Photo by Alvino Salcedo

McCarthy employed a variety of gear and techniques to make the new album "more extreme," including numerous delay and reverb pedals, a pair of looper pedals for layering noise and feedback on itself, a Theremin, modulation apps on an iPad, and even a lo-fi microphone fashioned from an old telephone receiver. Though the tools he employs vary, the goal remains the same: "I like to make shit sound fuckin' bad."

Caustic also marks the first time Primitive Man were able to take their time in the studio. The band returned to Flatline Audio with extreme metal producer/engineer extraordinaire Dave Otero (Cattle Decapitation, Cephalic Carnage, Archspire), who has recorded all of the group's previous releases. While the band recorded Scorn in three days, they spent two weeks working closely with Otero. "Dave is so good about it. I mean, Dave really gets it." McCarthy explains that Otero works with each project as its own entity rather than trying to apply the same formula over and over. "I've gone in there with grindcore bands. He's done the Vermin Womb [grindcore project featuring members of CTTOAFF] stuff. He approaches it all so differently. He was so good about understanding what we're trying to do."

The visual aesthetic of a band informs how people experience and understand that band. While some extreme acts allow for some degree of levity in their merchandise or album covers, Primitive Man's artwork is a clear extension of the band's ethos. McCarthy handles all of the design work for his bands, though handling art was a byproduct of circumstance rather than any grand creative scheme. "I started out doing art because I was injured and couldn't really walk for, like, a couple of years," he explains. "I just started doing art, and then Primitive Man came together, it wasn't really supposed to be a serious thing, so I was like 'Fuck it, I can do art!' So I just put [Scorn's album art] together, it was like the second thing I'd donee, and then I thought 'Oh, this is dope, I can just never pay someone again to do this."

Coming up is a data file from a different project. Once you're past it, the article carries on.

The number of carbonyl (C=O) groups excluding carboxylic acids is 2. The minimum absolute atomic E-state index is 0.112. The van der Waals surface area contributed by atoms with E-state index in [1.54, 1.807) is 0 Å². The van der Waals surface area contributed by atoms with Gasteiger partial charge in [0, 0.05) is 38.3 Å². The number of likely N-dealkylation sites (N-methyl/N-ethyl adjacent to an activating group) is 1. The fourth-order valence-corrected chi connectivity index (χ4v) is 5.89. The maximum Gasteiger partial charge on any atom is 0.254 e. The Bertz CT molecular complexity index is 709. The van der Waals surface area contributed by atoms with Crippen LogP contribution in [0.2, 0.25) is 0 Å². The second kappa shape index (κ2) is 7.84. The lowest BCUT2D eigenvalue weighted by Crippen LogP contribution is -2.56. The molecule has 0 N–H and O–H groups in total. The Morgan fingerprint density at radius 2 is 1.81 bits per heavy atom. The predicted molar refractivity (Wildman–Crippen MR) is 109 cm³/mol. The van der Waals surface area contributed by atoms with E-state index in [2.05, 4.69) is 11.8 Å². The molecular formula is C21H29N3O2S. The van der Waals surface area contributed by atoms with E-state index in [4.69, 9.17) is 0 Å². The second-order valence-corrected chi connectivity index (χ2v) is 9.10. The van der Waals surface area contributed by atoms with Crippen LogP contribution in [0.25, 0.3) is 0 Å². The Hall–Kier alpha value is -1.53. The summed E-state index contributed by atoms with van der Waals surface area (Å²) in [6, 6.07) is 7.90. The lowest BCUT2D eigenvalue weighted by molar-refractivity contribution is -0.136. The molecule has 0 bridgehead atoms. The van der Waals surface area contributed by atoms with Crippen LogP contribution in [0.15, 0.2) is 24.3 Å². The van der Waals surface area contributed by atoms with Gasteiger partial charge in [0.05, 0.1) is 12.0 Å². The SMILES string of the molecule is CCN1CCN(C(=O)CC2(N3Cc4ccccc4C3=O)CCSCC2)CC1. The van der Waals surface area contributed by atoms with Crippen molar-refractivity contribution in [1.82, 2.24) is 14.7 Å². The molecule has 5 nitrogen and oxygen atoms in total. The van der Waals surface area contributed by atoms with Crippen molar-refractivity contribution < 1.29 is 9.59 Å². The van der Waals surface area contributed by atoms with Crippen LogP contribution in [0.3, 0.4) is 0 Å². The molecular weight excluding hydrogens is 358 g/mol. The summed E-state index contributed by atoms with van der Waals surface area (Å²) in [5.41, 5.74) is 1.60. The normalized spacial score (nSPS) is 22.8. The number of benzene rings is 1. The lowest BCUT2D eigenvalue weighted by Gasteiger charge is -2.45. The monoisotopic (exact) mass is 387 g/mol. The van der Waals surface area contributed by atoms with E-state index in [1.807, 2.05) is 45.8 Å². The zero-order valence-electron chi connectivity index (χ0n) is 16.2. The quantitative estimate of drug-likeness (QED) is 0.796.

This also saved the band the stress of finding new artists, commissioning them, waiting on art, and relying on a third party to accurately convey the intended feeling behind the music. For McCarthy, visual art also provides another medium through which to exorcise negativity through a meaningful creative outlet. "I just can't really think of anyone who would have the right… dirty, I guess, aesthetic," he says, shaking his hands in the air to convey the unstable feeling he strives for in his art. "It's just best to have me express it because I'm writing about it."

Just as the band spent over a year writing the music for the album, McCarthy explained that the cover was time intensive and stressful. "The [Caustic] cover was such a hard one to make because I felt a lot of pressure from the Scorn cover. I made that in such an innocent place, just like 'Oh, cool man.' Just such a different headspace. So for this one, I thought 'Fuck, how am I gonna do this?' I actually went through three drafts. I'm under a time constraint, I'm stressed out about getting this cover done for this goddamn album. And sometimes I will sit at that computer for a 12-hour day and not come up with anything that works. By the time I got to the one we used, I was so fucking angry that I think it came out better, just…right."

How does someone create a visual companion to a nearly 80 minute album of sludge, doom, and noise meant to encapsulate the stresses of everyday life? For McCarthy, the idea was obvious from the start.

"I wanted to convey true horror."


The band will tour with Seattle funeral doom duo Bell Witch throughout October and November. Dates below.

10/25/2017 Hi Dive - Denver, CO
10/26/2017 O'Leavers - Omaha, NE
10/27/2017 Cobra Lounge - Chicago, IL
10/28/2017 Rock Island Brewery - Rock Island, IL
10/29/2017 The New Dodge - Hamtramck, MI
10/30/2017 Ace Of Cups - Columbus, OH
11/01/2017 Coalition - Toronto, ON
11/02/2017 Bar Le Ritz - Montreal, QC
11/03/2017 Geno's - Portland, ME
11/04/2017 Cop Frat - Oneonta, NY
11/05/2017 ONCE - Boston, MA
11/06/2017 Saint Vitus Bar - Brooklyn, NY
11/07/2017 Kung Fu Necktie - Philadelphia, PA
11/08/2017 The Meatlocker - Montclair, NJ
11/09/2017 Sidebar - Baltimore, MD
11/10/2017 Strange Matter - Richmond, VA
11/11/2017 Drunken Unicorn - Atlanta, GA
11/12/2017 Exit/In - Nashville, TN
11/13/2017 Whitewater - Little Rock, AR
11/14/2017 Growlers - Memphis, TN
11/15/2015 Santos - New Orleans, LA
11/16/2017 Lost Well - Austin, TX
11/17/2017 Ridgelea Lounge - Forth Worth, TX

Ben Hutcherson is a Denver-based writer who also plays in Khemmis; follow them on Twitter.